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read_me.gif Southern Voice Washington Blade

World AIDS Day: One Goodbye In Ten

If there was a better way to go then it would find me

by j. brotherlove

“If there was a better way to go then it would find me
I can’t help it, the road just rolls out behind me
Be kind to me, or treat me mean
I’ll make the most of it, I’m an extraordinary machine”

“Extraordinary Machine” – Fiona Apple

[Fleshed from Red Notebook #2 - circa 1989]

My mouth opened. And when no sound came out, I shrugged instead of giving an answer. Isaac rubbed my shoulder as if to say everything would be okay. It felt like one of those things older people say to kids, forgetting how they can detect bullshit better than adults. Even though I didn’t believe Isaac, I appreciated the gesture. I took the elevator down to the first floor and walked out into the cold Chicago night.

After all, he was the only one who said anything about what was going on; the only one who seemed to know the truth. Hell, I didn’t even know the truth – not on a conscious level – despite the signs. And there were plenty.

There was the sudden weight loss, change in muscle tone, restless sleep, and the “vitamins”. Every week, K-Rose’s nagging mom, a part-time nurse, would come by our apartment and deliver vitamins to him. She was an imposing woman and very close to her son. I never got around to asking why a 36 year-old man needed his mother to bring vitamins every week.

Before that, there was the issue of his unexplained income. After all, he never worked as long as I knew him. He was “semi-retired”. So when he suggested we get an apartment together, my first question was “how are you going to pay for an apartment when you don’t work?”

“Don’t worry about that,” he told me, insulted. I never did worry about it; or anything else, really. Bills got paid and life appeared to flow.

But it wasn’t long after we moved in together that things went wrong. Increasingly, K-Rose became irritable and irrational. An aged pretty boy and only son, he was always entitled. But his demands became more difficult. He wanted things we couldn’t afford or fit inside of our tiny apartment; like a dog (which was strictly forbidden in our building).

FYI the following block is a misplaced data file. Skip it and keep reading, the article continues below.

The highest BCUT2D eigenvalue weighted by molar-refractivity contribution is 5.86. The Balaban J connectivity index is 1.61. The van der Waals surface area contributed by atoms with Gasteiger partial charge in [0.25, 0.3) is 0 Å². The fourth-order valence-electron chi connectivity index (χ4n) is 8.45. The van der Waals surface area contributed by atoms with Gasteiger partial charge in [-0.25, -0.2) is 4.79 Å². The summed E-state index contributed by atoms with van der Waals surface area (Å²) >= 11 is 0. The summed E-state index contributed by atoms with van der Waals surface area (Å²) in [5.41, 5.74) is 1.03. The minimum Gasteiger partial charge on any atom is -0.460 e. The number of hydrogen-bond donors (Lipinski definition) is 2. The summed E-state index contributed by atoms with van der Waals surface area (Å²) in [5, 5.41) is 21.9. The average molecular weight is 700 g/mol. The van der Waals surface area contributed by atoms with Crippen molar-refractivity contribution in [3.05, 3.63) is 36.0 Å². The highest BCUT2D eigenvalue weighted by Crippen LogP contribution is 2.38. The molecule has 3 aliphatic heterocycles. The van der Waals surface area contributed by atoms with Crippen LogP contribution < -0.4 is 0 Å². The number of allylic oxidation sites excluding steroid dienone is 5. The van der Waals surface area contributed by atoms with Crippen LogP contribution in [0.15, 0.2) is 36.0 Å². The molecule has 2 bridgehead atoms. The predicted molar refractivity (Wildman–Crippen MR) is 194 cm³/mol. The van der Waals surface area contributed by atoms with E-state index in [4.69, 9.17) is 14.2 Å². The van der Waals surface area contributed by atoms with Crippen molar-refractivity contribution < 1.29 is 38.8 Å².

Our sex life quickly declined and I began sleeping with other guys, spending more time away from the apartment. I even pulled a grand stunt and spent the night in Detroit with The One We Do Not Speak Of. When I returned home the next day, there was no big fight or argument; just a calm lecture and a hug. That’s when I realized K-Rose was letting me go. And I began to do the same.

And then his mother called me at work to say K-Rose had been rushed to the hospital. My reaction was subdued. I noticed he’d been sleeping badly and losing weight and I was concerned however, not worried for some reason. That changed when I went to visit him and got bitch-slapped into reality.

He wasn’t even in the main county hospital. He was in an older building in back, where they treated state prisoners and God knows what else. After nervously sharing a rickety elevator with a shackled inmate and guards, I walked onto a depressing site. A row of hospital beds stretched down a worn hallway separated by thin curtains and shreds of humility. I was bombarded by the smells and sounds of the large ward full of people with mysterious illnesses.

And there was my K-Rose, cranky and looking worse than he did from that morning. He didn’t offer much explanation for why he was in the hospital. And I didn’t probe. I told him not to worry; that a hospital is the best place for you when you feel sick. He thanked me for coming, kissed me on the cheek, and dismissed me.

And that’s when Isaac ran into me in the elevator lobby, catching me off-guard. I should have talked to him about my emotions. I knew I could trust him. Isaac was a gay elder, open to giving young boys advice, instead of just fucking them, like my dying boyfriend.

“How long has your lover had AIDS?” he asked, concerned. Honestly, I couldn’t begin to say. So the shrug I gave wasn’t really a lie. I thanked Isaac, accepted a warm hug and went home.

I sat on the bed for a long time before getting a sudden urge to search K-Rose’s nightstand for the vitamin packages his mother left earlier that week. Nervously, I opened the packet and out rolled several medications, including a little white capsule with a thin blue stripe.

“Are you happy now?” I asked myself and cried until I was tired enough to fall asleep.

Support World AIDS Day

“Once again, the blogger community is joining together to raise awareness about the world wide AIDS epidemic. Please click here to view a list that will be updated throughout the day of individuals raising their voices.”

pub: 12/01/2005 | previous entry | next entry | feedback x 2 | subscribe

*Whew* my heart was racing thru that one! Not sure if that was fact or fiction, but it was powerful nonetheless!

2. Dan

No, that was fact…

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